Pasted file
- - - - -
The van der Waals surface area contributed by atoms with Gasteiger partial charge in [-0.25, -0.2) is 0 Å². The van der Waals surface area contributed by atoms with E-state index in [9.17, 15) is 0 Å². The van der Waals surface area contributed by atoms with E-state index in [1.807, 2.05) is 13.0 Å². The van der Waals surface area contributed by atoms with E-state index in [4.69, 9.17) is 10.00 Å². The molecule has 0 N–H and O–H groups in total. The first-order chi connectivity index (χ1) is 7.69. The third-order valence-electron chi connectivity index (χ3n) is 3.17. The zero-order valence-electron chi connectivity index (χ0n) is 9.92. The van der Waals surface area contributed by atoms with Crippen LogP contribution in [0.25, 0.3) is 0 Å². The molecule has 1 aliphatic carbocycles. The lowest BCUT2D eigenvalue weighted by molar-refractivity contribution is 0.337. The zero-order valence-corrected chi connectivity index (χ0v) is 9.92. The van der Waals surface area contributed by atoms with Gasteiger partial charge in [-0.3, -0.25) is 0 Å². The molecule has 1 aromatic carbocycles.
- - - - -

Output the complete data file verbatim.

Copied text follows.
The van der Waals surface area contributed by atoms with Gasteiger partial charge in [-0.25, -0.2) is 0 Å². The van der Waals surface area contributed by atoms with E-state index in [9.17, 15) is 0 Å². The van der Waals surface area contributed by atoms with E-state index in [1.807, 2.05) is 13.0 Å². The van der Waals surface area contributed by atoms with E-state index in [4.69, 9.17) is 10.00 Å². The molecule has 0 N–H and O–H groups in total. The first-order chi connectivity index (χ1) is 7.69. The third-order valence-electron chi connectivity index (χ3n) is 3.17. The zero-order valence-electron chi connectivity index (χ0n) is 9.92. The van der Waals surface area contributed by atoms with Crippen LogP contribution in [0.25, 0.3) is 0 Å². The molecule has 1 aliphatic carbocycles. The lowest BCUT2D eigenvalue weighted by molar-refractivity contribution is 0.337. The zero-order valence-corrected chi connectivity index (χ0v) is 9.92. The van der Waals surface area contributed by atoms with Gasteiger partial charge in [-0.3, -0.25) is 0 Å². The molecule has 1 aromatic carbocycles.